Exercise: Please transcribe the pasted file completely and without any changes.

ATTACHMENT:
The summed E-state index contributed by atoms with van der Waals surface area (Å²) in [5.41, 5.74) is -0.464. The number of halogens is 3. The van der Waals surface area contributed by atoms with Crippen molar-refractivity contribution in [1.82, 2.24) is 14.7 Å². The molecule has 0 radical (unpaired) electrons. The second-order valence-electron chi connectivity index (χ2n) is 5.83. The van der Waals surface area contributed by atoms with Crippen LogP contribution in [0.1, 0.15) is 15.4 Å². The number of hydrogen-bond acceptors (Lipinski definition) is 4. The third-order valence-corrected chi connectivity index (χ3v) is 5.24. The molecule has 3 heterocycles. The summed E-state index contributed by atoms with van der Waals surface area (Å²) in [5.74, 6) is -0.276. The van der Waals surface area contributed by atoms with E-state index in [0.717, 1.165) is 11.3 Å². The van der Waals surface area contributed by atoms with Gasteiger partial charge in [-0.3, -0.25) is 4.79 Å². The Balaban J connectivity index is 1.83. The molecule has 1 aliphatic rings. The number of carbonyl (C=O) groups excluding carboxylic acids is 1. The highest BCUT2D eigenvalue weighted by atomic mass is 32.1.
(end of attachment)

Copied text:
The summed E-state index contributed by atoms with van der Waals surface area (Å²) in [5.41, 5.74) is -0.464. The number of halogens is 3. The van der Waals surface area contributed by atoms with Crippen molar-refractivity contribution in [1.82, 2.24) is 14.7 Å². The molecule has 0 radical (unpaired) electrons. The second-order valence-electron chi connectivity index (χ2n) is 5.83. The van der Waals surface area contributed by atoms with Crippen LogP contribution in [0.1, 0.15) is 15.4 Å². The number of hydrogen-bond acceptors (Lipinski definition) is 4. The third-order valence-corrected chi connectivity index (χ3v) is 5.24. The molecule has 3 heterocycles. The summed E-state index contributed by atoms with van der Waals surface area (Å²) in [5.74, 6) is -0.276. The van der Waals surface area contributed by atoms with E-state index in [0.717, 1.165) is 11.3 Å². The van der Waals surface area contributed by atoms with Gasteiger partial charge in [-0.3, -0.25) is 4.79 Å². The Balaban J connectivity index is 1.83. The molecule has 1 aliphatic rings. The number of carbonyl (C=O) groups excluding carboxylic acids is 1. The highest BCUT2D eigenvalue weighted by atomic mass is 32.1.